A survey of support services for adults with development disabilities living in community settings in Canada was conducted. Information gathered on services and changes occurring in the community services landscape is discussed. Along with a diminution of government's role in funding and guiding service provision, Canada has witnessed the emergence of private-for-profit services, a relatively recent phenomenon in human services. Differences between the private-for-profit and nonprofit sectors are discussed, including a greater propensity in the nonprofit agencies to engage in advocacy and community education. Overall, evidence indicates that some services are beginning to incorporate individualized approaches to funding and support. Implications for government and for services of emergent patterns of support are noted.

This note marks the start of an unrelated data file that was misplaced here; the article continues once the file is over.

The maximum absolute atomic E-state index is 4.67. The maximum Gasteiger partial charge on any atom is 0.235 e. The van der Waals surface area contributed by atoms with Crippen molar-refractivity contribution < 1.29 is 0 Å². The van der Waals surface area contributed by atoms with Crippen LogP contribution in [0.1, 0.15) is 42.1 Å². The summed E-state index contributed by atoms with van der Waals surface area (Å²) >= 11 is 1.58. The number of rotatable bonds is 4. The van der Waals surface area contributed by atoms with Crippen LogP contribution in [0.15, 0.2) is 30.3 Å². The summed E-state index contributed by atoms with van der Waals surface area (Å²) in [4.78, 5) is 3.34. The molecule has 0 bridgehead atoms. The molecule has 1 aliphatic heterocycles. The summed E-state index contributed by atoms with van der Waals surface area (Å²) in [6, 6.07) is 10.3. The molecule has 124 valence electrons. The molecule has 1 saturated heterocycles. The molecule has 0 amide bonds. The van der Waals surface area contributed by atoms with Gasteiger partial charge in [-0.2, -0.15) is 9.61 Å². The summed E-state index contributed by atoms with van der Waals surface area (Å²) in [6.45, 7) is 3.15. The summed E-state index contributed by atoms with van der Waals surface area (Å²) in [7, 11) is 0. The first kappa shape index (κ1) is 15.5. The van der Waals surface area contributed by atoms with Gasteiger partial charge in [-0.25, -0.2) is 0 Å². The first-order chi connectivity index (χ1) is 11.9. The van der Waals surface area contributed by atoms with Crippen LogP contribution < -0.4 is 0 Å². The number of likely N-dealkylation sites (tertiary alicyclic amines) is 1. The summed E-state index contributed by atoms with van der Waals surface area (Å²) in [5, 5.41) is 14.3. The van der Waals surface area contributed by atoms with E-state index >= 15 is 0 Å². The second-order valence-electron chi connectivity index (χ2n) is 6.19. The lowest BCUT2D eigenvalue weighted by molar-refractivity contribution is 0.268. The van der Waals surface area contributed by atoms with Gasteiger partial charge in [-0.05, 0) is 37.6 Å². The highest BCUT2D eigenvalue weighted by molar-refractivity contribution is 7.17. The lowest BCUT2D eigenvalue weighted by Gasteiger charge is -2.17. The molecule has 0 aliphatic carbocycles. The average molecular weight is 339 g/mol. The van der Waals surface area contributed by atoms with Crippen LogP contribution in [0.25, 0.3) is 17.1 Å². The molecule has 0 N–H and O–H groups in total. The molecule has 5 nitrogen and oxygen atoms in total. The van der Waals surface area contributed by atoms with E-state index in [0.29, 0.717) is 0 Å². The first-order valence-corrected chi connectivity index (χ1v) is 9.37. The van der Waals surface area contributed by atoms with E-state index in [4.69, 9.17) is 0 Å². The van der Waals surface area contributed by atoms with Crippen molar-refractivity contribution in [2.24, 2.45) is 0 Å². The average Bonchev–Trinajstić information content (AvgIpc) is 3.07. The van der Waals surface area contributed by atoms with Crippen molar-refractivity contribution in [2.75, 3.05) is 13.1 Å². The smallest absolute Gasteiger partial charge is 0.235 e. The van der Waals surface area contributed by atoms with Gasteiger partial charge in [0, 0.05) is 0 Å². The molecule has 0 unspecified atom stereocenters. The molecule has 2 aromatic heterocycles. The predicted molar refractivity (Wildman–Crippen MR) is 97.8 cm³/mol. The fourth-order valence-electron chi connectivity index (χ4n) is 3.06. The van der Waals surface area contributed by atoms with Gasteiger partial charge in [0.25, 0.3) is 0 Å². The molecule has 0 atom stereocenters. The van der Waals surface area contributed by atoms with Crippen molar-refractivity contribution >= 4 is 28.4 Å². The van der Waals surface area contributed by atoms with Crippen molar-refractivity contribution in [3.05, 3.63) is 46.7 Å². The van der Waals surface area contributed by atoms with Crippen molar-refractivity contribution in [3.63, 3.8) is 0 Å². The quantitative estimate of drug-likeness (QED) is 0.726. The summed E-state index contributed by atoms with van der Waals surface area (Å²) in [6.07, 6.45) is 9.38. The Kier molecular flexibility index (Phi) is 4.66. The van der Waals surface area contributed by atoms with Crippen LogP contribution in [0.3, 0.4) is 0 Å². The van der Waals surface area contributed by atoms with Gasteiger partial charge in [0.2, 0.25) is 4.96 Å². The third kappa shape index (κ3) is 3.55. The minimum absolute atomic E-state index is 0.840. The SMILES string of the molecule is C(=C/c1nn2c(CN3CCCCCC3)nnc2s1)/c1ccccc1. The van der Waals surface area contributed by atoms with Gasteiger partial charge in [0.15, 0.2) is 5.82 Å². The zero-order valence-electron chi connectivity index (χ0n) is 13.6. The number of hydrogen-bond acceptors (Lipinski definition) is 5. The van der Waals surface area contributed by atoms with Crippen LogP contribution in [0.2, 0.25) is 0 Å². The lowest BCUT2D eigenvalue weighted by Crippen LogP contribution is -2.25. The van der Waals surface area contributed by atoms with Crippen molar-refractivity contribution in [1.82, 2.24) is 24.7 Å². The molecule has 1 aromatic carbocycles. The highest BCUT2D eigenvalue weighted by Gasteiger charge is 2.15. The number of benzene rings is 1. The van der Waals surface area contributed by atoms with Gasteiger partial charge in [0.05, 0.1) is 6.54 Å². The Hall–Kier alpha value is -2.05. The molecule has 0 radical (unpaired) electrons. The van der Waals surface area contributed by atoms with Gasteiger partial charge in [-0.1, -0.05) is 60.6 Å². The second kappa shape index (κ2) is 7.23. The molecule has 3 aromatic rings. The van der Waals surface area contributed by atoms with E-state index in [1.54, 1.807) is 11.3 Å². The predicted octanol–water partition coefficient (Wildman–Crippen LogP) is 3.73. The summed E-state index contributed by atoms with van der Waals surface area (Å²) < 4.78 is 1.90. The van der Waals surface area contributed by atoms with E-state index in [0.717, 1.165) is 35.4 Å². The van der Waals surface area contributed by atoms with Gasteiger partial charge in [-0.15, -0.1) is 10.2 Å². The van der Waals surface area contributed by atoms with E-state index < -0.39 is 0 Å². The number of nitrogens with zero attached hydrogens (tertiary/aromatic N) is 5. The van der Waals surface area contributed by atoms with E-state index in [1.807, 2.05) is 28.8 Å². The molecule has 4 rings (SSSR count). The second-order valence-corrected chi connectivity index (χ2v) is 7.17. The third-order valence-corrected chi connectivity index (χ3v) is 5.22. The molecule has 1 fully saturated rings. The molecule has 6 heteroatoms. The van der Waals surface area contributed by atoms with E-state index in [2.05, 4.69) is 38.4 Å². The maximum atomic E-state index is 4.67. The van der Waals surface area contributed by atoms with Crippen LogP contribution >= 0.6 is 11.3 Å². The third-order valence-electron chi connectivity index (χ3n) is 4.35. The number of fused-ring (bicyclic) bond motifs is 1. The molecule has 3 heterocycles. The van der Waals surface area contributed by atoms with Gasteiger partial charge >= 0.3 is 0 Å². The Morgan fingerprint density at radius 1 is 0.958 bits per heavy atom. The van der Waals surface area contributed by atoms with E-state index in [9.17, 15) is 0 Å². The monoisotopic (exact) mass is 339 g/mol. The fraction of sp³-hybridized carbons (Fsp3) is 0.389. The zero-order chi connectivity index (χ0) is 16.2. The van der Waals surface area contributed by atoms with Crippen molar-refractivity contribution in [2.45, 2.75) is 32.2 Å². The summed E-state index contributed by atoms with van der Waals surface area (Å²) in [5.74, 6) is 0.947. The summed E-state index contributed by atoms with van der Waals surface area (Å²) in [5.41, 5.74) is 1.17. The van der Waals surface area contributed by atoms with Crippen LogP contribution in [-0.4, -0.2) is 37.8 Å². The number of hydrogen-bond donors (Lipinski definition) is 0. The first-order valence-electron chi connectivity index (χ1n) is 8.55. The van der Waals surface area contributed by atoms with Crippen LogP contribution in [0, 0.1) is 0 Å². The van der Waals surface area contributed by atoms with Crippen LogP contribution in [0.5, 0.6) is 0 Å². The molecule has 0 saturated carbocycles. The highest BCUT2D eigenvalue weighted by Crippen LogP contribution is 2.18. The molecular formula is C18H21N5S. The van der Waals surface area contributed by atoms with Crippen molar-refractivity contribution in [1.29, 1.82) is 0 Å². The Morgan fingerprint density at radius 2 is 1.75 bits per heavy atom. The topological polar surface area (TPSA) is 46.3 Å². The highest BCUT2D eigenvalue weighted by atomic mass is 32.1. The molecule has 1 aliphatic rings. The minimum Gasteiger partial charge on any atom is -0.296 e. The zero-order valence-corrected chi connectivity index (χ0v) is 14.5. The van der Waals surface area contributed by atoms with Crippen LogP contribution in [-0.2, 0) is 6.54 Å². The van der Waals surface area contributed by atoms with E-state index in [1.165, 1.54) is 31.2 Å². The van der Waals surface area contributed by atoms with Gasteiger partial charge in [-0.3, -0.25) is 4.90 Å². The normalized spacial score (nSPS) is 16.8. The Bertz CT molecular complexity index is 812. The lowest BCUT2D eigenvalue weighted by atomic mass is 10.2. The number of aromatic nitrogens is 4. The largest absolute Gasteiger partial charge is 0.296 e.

This project was funded by Grant No. 410-94-0530 from the Social Sciences and Humanities Research Council in Ottawa, Canada. In addition, a small grant from the Scottish Rite Foundation made it possible to do additional analyses. The authors thank research assistants Susan Trone and Ewa Pasiak for assistance with preliminary data processing.

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